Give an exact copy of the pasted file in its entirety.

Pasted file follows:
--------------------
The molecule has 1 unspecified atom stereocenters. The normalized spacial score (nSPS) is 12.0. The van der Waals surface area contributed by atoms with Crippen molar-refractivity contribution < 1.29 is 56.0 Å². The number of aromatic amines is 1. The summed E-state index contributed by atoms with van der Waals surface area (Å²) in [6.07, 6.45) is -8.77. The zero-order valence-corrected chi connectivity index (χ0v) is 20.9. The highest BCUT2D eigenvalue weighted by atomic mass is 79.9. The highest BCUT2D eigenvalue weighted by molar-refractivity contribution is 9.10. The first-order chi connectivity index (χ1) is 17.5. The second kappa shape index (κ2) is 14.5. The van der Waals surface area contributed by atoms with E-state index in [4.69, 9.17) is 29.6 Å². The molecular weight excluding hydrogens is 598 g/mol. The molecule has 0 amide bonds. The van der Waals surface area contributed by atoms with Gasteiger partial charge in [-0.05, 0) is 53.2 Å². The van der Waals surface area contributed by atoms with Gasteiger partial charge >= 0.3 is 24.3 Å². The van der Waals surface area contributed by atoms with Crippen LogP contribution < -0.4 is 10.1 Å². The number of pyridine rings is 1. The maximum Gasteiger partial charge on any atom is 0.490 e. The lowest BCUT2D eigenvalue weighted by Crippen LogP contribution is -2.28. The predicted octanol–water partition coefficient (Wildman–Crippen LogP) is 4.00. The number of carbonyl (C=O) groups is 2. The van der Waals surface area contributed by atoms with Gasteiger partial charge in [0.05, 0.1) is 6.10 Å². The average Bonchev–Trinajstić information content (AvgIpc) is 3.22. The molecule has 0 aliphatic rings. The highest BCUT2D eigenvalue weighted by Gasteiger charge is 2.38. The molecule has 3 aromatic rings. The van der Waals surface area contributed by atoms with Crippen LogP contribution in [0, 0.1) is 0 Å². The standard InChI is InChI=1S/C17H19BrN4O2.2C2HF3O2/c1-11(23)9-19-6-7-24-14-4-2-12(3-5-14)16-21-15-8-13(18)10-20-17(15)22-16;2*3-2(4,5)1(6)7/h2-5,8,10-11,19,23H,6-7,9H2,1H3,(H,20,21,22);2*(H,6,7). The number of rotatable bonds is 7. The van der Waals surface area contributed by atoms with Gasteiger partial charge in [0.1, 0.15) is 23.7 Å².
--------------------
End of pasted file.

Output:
The molecule has 1 unspecified atom stereocenters. The normalized spacial score (nSPS) is 12.0. The van der Waals surface area contributed by atoms with Crippen molar-refractivity contribution < 1.29 is 56.0 Å². The number of aromatic amines is 1. The summed E-state index contributed by atoms with van der Waals surface area (Å²) in [6.07, 6.45) is -8.77. The zero-order valence-corrected chi connectivity index (χ0v) is 20.9. The highest BCUT2D eigenvalue weighted by atomic mass is 79.9. The highest BCUT2D eigenvalue weighted by molar-refractivity contribution is 9.10. The first-order chi connectivity index (χ1) is 17.5. The second kappa shape index (κ2) is 14.5. The van der Waals surface area contributed by atoms with E-state index in [4.69, 9.17) is 29.6 Å². The molecular weight excluding hydrogens is 598 g/mol. The molecule has 0 amide bonds. The van der Waals surface area contributed by atoms with Gasteiger partial charge in [-0.05, 0) is 53.2 Å². The van der Waals surface area contributed by atoms with Gasteiger partial charge >= 0.3 is 24.3 Å². The van der Waals surface area contributed by atoms with Crippen LogP contribution < -0.4 is 10.1 Å². The number of pyridine rings is 1. The maximum Gasteiger partial charge on any atom is 0.490 e. The lowest BCUT2D eigenvalue weighted by Crippen LogP contribution is -2.28. The predicted octanol–water partition coefficient (Wildman–Crippen LogP) is 4.00. The number of carbonyl (C=O) groups is 2. The van der Waals surface area contributed by atoms with Gasteiger partial charge in [0.05, 0.1) is 6.10 Å². The average Bonchev–Trinajstić information content (AvgIpc) is 3.22. The molecule has 0 aliphatic rings. The highest BCUT2D eigenvalue weighted by Gasteiger charge is 2.38. The molecule has 3 aromatic rings. The van der Waals surface area contributed by atoms with Crippen LogP contribution in [0, 0.1) is 0 Å². The standard InChI is InChI=1S/C17H19BrN4O2.2C2HF3O2/c1-11(23)9-19-6-7-24-14-4-2-12(3-5-14)16-21-15-8-13(18)10-20-17(15)22-16;2*3-2(4,5)1(6)7/h2-5,8,10-11,19,23H,6-7,9H2,1H3,(H,20,21,22);2*(H,6,7). The number of rotatable bonds is 7. The van der Waals surface area contributed by atoms with Gasteiger partial charge in [0.1, 0.15) is 23.7 Å².